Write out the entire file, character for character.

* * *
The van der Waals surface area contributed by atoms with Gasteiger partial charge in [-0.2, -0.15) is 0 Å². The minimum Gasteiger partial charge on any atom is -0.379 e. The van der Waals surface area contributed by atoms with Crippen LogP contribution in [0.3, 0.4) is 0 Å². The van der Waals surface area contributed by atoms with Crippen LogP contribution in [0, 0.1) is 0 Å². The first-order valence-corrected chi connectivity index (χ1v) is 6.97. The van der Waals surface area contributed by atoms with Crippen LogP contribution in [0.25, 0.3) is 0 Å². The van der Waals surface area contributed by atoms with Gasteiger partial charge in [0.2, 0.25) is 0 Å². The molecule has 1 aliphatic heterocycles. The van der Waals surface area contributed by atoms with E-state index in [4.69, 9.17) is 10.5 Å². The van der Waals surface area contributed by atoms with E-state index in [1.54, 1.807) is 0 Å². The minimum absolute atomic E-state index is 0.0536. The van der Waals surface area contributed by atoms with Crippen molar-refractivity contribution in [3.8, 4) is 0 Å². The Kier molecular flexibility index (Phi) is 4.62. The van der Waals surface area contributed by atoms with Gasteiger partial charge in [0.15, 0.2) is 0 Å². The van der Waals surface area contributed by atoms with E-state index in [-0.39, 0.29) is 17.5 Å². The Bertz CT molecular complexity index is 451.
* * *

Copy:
The van der Waals surface area contributed by atoms with Gasteiger partial charge in [-0.2, -0.15) is 0 Å². The minimum Gasteiger partial charge on any atom is -0.379 e. The van der Waals surface area contributed by atoms with Crippen LogP contribution in [0.3, 0.4) is 0 Å². The van der Waals surface area contributed by atoms with Crippen LogP contribution in [0, 0.1) is 0 Å². The first-order valence-corrected chi connectivity index (χ1v) is 6.97. The van der Waals surface area contributed by atoms with Crippen LogP contribution in [0.25, 0.3) is 0 Å². The van der Waals surface area contributed by atoms with Gasteiger partial charge in [0.2, 0.25) is 0 Å². The molecule has 1 aliphatic heterocycles. The van der Waals surface area contributed by atoms with E-state index in [4.69, 9.17) is 10.5 Å². The van der Waals surface area contributed by atoms with E-state index in [1.54, 1.807) is 0 Å². The minimum absolute atomic E-state index is 0.0536. The van der Waals surface area contributed by atoms with Crippen molar-refractivity contribution in [3.8, 4) is 0 Å². The Kier molecular flexibility index (Phi) is 4.62. The van der Waals surface area contributed by atoms with Gasteiger partial charge in [0.15, 0.2) is 0 Å². The van der Waals surface area contributed by atoms with E-state index in [-0.39, 0.29) is 17.5 Å². The Bertz CT molecular complexity index is 451.